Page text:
Forget Fido, Even Owning a Pet Fish Can Improve Your Health

Girl petting a guinea pig
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A 2013 study found that when children with autism spectrum disorder were given guinea pigs to play with, they were more likely to exhibit positive social behaviors.

Historically, horseback riding was used as a sort of occupational therapy for conditions like polio, cerebral palsy and spina bifida. But scientists now believe it offers psychological benefits. “Some insurance will actually cover horseback riding therapy,” Beck says. “The benefits include increased motivation and self-esteem and also better interaction for people who are very shy or even on the [autistic] spectrum. Animals can be amazing motivators.”

Fish and Birds Offer Soothing Focus

It’s not easy to hug fish, but it’s worth spending time with them: Even a goldfish in a simple tank can help relieve stress.

For example, in a study by Beck, when phobic dental patients were exposed to fish tanks before treatment, they experienced benefits, he explains, as did psychiatric patients who were exposed to caged finches in another study. Later studies also showed benefits for Alzheimer’s patients, from increased relaxation to improved appetite.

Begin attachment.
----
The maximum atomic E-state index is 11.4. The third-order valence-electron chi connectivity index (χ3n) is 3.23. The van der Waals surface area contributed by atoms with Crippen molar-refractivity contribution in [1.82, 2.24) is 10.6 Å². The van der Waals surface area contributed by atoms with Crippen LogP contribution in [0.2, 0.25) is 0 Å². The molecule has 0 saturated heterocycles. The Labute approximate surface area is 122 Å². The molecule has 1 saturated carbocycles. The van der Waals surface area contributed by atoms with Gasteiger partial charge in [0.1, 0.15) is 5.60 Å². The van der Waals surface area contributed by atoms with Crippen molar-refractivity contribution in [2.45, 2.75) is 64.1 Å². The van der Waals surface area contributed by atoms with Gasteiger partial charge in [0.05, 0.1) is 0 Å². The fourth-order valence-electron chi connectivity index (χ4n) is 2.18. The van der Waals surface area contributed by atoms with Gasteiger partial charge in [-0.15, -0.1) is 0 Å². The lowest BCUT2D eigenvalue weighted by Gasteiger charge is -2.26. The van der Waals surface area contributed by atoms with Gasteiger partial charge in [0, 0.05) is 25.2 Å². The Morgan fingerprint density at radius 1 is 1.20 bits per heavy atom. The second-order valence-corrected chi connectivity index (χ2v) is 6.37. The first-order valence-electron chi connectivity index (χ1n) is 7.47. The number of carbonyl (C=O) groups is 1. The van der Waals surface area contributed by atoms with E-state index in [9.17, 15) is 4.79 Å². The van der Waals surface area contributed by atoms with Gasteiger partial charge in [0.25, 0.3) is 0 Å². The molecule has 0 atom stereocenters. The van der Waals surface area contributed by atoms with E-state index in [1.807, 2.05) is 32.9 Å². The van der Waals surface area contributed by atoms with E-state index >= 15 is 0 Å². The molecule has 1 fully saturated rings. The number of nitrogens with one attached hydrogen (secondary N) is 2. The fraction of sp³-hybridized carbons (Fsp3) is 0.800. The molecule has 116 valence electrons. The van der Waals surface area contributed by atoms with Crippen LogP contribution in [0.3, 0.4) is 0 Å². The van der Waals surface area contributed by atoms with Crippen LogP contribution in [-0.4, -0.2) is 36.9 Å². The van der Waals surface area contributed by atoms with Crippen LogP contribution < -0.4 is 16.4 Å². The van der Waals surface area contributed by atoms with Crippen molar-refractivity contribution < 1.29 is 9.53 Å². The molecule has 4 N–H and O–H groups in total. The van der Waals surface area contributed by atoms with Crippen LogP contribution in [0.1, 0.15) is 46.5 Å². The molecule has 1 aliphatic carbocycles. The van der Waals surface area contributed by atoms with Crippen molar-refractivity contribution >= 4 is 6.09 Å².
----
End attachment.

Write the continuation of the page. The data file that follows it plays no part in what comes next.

“One of the many roles we play for each other is to be a focus of attention,” Beck says. “If something can hold our attention in the present, it is in itself helpful because it reduces stress. In those moments, we’re not worrying about the past or the future. Fish have varied enough movement to hold our attention, but they aren’t outlandish enough to be really stimulating or frightening. We find comfort in that.”

These findings have inspired many nursing homes to install aquariums or, in some cases, aviaries. The reason, according to Beck: Watching nature unfold is more riveting than watching, say, a lava lamp, for aging patients whose minds might otherwise wander.

Even Guinea Pigs Ease Anxiety

In a now famous and oft quoted 2013 study helmed by Marguerite E. O’Haire at the School of Psychology at The University of Queensland in Australia, when children with autism spectrum disorder and typically developing peers were given guinea pigs to play with, they exhibited significantly increased positive social behaviors compared to the control group. “A challenge facing elementary school teachers is how to mainstream spectrum children,” Beck says. “They don’t play very well together. But the guinea pigs, which are relativelysafe and easy to handle, helped them make eye contact and facilitated positive interaction.”

What’s more, Barker adds, “They found a significant reduction in anxiety and physiological arousal. That’s very important.”

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